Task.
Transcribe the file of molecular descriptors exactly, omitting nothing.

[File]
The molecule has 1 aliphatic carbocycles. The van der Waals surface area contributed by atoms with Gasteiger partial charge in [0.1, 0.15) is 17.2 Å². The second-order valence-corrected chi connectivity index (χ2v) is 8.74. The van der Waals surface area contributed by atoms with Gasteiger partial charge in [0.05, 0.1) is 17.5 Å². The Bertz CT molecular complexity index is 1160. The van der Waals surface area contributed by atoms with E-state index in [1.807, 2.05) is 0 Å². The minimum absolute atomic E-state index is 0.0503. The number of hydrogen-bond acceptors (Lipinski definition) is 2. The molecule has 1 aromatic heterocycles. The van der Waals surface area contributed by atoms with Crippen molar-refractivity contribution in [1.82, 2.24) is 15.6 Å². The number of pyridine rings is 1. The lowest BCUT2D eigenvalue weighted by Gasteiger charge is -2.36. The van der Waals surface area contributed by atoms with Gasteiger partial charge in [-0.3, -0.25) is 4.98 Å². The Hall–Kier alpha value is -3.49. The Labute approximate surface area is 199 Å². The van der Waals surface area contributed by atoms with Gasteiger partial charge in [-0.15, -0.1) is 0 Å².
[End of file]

The molecule has 1 aliphatic carbocycles. The van der Waals surface area contributed by atoms with Gasteiger partial charge in [0.1, 0.15) is 17.2 Å². The second-order valence-corrected chi connectivity index (χ2v) is 8.74. The van der Waals surface area contributed by atoms with Gasteiger partial charge in [0.05, 0.1) is 17.5 Å². The Bertz CT molecular complexity index is 1160. The van der Waals surface area contributed by atoms with E-state index in [1.807, 2.05) is 0 Å². The minimum absolute atomic E-state index is 0.0503. The number of hydrogen-bond acceptors (Lipinski definition) is 2. The molecule has 1 aromatic heterocycles. The van der Waals surface area contributed by atoms with Crippen molar-refractivity contribution in [1.82, 2.24) is 15.6 Å². The number of pyridine rings is 1. The lowest BCUT2D eigenvalue weighted by Gasteiger charge is -2.36. The van der Waals surface area contributed by atoms with Gasteiger partial charge in [-0.3, -0.25) is 4.98 Å². The Hall–Kier alpha value is -3.49. The Labute approximate surface area is 199 Å². The van der Waals surface area contributed by atoms with Gasteiger partial charge in [-0.15, -0.1) is 0 Å².